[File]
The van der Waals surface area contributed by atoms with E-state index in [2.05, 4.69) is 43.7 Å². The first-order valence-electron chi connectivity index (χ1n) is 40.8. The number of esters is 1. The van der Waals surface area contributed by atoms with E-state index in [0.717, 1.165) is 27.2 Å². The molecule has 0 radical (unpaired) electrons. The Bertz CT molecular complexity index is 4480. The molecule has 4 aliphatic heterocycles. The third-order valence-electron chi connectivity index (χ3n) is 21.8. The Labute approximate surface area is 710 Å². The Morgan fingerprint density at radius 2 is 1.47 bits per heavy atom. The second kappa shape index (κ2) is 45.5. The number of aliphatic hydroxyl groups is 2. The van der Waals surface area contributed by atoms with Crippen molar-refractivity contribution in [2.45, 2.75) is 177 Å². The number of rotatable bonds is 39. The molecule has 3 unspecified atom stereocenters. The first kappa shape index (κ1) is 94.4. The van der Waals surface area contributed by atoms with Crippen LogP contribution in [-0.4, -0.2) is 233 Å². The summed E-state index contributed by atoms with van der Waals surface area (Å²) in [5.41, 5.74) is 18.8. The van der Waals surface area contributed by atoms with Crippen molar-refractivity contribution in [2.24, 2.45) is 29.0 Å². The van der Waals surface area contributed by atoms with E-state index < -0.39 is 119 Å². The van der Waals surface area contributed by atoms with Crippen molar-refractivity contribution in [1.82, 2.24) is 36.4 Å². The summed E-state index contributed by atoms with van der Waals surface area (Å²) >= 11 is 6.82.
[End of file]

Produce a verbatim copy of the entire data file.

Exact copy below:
The van der Waals surface area contributed by atoms with E-state index in [2.05, 4.69) is 43.7 Å². The first-order valence-electron chi connectivity index (χ1n) is 40.8. The number of esters is 1. The van der Waals surface area contributed by atoms with E-state index in [0.717, 1.165) is 27.2 Å². The molecule has 0 radical (unpaired) electrons. The Bertz CT molecular complexity index is 4480. The molecule has 4 aliphatic heterocycles. The third-order valence-electron chi connectivity index (χ3n) is 21.8. The Labute approximate surface area is 710 Å². The Morgan fingerprint density at radius 2 is 1.47 bits per heavy atom. The second kappa shape index (κ2) is 45.5. The number of aliphatic hydroxyl groups is 2. The van der Waals surface area contributed by atoms with Crippen molar-refractivity contribution in [2.45, 2.75) is 177 Å². The number of rotatable bonds is 39. The molecule has 3 unspecified atom stereocenters. The first kappa shape index (κ1) is 94.4. The van der Waals surface area contributed by atoms with Crippen LogP contribution in [-0.4, -0.2) is 233 Å². The summed E-state index contributed by atoms with van der Waals surface area (Å²) in [5.41, 5.74) is 18.8. The van der Waals surface area contributed by atoms with Crippen molar-refractivity contribution in [2.24, 2.45) is 29.0 Å². The van der Waals surface area contributed by atoms with E-state index < -0.39 is 119 Å². The van der Waals surface area contributed by atoms with Crippen molar-refractivity contribution in [1.82, 2.24) is 36.4 Å². The summed E-state index contributed by atoms with van der Waals surface area (Å²) >= 11 is 6.82.